Publication Date

2018-08-04

Availability

Open access

Embargo Period

2018-08-04

Degree Type

Doctoral Essay

Degree Name

Doctor of Musical Arts (DMA)

Department

Instrumental Performance (Music)

Date of Defense

2018-05-29

First Committee Member

Brian Powell

Second Committee Member

Stephen Zdzinski

Third Committee Member

Brent Swanson

Fourth Committee Member

Ross Harbaugh

Fifth Committee Member

Scott Flavin

Abstract

Considerable work has been geared toward creating music curricula at the university level. A significant number of such courses have often been developed with the intent of providing students with academic and practical knowledge of music. Within these courses, many have focused on European music. However, there are also many institutions that have designed courses in which students can participate in non-European performance seminars. One example of this is the emergence of Contemporary American Music seminars. It is in this context that this paper seeks to similarly contribute to the study of non-European music. This paper will explore the possibility of designing a course in which university students are provided the opportunity to learn about music from Jamaica and Trinidad and Tobago. This paper will serve as a blueprint to which music educators can refer. Instructors can then make any necessary adaptations to suit their needs. This paper will provide substantive information regarding the creation and evolution of some Caribbean musical traditions. This type of education would be beneficial to students who are seeking to expand their musical knowledge from performance and intellectual perspectives.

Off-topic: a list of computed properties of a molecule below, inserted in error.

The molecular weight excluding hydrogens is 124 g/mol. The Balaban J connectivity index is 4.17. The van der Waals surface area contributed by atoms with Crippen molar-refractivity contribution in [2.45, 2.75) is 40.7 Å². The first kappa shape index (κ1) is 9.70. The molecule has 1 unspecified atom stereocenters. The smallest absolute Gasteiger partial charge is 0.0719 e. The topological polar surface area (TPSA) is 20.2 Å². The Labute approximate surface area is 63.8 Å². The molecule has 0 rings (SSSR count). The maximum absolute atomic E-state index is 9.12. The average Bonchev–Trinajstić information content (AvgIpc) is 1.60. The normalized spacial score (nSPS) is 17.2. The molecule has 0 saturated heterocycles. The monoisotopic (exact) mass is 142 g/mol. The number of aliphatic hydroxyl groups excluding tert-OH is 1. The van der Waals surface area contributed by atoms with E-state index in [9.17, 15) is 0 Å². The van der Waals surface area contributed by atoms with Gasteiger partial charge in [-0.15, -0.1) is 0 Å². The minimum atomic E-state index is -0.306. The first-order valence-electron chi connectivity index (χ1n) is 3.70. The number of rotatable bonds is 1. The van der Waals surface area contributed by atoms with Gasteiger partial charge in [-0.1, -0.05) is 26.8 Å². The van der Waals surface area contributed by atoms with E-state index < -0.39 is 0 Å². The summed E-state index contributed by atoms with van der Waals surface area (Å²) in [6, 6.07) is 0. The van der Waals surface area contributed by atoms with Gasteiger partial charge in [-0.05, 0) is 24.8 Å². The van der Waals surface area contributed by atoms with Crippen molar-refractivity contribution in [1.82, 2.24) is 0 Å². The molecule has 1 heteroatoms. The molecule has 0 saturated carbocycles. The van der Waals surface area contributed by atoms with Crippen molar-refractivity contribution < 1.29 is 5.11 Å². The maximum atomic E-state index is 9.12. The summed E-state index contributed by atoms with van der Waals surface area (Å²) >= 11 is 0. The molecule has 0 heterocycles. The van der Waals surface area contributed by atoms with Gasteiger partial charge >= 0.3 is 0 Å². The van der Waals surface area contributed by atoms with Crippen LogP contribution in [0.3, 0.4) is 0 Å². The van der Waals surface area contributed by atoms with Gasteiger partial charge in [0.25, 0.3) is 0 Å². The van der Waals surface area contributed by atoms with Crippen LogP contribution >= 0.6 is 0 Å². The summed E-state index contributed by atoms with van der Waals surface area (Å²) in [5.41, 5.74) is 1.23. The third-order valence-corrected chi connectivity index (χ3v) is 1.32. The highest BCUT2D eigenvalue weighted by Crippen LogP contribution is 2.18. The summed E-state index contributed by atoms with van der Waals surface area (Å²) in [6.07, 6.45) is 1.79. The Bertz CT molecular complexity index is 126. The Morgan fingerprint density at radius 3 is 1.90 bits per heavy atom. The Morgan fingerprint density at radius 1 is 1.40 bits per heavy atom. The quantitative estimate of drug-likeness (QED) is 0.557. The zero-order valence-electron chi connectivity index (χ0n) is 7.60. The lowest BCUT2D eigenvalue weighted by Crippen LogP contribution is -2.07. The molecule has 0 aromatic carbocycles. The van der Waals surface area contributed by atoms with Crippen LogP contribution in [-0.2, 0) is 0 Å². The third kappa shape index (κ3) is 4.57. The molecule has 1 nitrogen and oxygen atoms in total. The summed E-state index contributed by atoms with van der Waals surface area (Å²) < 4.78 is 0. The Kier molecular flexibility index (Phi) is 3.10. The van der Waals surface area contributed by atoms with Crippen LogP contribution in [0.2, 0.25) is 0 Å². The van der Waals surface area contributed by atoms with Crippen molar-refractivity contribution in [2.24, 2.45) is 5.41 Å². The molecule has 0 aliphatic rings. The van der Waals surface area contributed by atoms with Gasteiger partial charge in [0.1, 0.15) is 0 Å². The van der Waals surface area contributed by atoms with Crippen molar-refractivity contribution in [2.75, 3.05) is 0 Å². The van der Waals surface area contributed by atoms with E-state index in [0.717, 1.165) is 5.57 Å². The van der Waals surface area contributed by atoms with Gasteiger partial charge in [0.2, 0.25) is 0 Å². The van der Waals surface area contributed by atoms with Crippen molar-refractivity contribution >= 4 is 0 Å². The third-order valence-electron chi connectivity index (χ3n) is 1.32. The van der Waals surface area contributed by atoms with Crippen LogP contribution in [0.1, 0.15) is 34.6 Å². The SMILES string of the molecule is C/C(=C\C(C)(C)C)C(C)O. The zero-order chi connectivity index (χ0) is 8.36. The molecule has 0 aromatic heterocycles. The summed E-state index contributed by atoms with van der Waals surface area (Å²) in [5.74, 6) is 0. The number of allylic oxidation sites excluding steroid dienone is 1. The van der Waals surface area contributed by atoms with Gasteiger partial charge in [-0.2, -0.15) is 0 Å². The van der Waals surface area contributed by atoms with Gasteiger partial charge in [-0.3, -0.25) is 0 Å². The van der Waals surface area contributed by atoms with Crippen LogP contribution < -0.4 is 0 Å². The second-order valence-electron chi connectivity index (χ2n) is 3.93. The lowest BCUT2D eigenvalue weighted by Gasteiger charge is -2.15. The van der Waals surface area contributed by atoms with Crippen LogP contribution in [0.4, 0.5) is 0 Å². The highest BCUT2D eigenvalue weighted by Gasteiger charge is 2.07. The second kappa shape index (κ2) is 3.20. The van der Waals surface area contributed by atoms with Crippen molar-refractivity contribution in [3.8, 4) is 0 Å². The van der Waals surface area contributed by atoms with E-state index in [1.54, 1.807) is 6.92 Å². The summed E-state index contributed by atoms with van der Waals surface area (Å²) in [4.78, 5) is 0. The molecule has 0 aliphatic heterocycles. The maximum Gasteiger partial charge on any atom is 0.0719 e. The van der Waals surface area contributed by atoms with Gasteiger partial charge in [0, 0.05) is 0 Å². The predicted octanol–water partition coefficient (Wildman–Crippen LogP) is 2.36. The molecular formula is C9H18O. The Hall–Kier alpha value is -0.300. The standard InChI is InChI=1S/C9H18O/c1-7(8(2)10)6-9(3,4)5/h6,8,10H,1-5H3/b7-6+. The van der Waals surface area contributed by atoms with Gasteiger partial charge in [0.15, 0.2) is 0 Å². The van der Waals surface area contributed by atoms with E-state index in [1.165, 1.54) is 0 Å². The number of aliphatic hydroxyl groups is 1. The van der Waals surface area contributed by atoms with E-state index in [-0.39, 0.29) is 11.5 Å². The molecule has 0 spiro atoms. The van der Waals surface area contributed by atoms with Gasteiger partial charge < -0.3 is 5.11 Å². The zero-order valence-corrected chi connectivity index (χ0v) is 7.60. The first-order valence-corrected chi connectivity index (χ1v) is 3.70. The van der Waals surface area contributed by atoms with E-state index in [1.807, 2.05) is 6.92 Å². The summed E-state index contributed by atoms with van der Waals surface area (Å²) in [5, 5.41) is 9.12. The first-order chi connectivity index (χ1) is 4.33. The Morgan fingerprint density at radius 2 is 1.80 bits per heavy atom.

Keywords

Caribbean; curriculum; university

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